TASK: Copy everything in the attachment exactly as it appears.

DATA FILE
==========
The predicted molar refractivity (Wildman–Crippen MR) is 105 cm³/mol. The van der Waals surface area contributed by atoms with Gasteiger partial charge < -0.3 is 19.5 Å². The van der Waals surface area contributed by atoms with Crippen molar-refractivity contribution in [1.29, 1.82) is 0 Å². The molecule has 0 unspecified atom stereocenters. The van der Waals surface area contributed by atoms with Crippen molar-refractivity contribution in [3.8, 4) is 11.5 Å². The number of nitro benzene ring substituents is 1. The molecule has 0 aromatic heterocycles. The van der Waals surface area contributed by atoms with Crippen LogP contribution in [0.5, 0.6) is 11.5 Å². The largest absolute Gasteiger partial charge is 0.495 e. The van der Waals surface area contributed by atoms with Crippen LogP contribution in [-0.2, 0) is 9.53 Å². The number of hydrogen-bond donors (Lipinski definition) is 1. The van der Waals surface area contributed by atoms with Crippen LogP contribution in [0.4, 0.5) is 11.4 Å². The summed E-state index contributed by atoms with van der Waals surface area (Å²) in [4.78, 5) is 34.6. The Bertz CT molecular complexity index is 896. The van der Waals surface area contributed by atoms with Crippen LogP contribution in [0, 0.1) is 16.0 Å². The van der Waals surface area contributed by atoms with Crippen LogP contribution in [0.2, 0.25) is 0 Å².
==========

The predicted molar refractivity (Wildman–Crippen MR) is 105 cm³/mol. The van der Waals surface area contributed by atoms with Gasteiger partial charge < -0.3 is 19.5 Å². The van der Waals surface area contributed by atoms with Crippen molar-refractivity contribution in [1.29, 1.82) is 0 Å². The molecule has 0 unspecified atom stereocenters. The van der Waals surface area contributed by atoms with Crippen molar-refractivity contribution in [3.8, 4) is 11.5 Å². The number of nitro benzene ring substituents is 1. The molecule has 0 aromatic heterocycles. The van der Waals surface area contributed by atoms with Crippen LogP contribution in [0.5, 0.6) is 11.5 Å². The largest absolute Gasteiger partial charge is 0.495 e. The van der Waals surface area contributed by atoms with Crippen LogP contribution in [-0.2, 0) is 9.53 Å². The number of hydrogen-bond donors (Lipinski definition) is 1. The van der Waals surface area contributed by atoms with Crippen LogP contribution in [0.4, 0.5) is 11.4 Å². The summed E-state index contributed by atoms with van der Waals surface area (Å²) in [4.78, 5) is 34.6. The Bertz CT molecular complexity index is 896. The van der Waals surface area contributed by atoms with Crippen LogP contribution in [0, 0.1) is 16.0 Å². The van der Waals surface area contributed by atoms with Crippen LogP contribution in [0.2, 0.25) is 0 Å².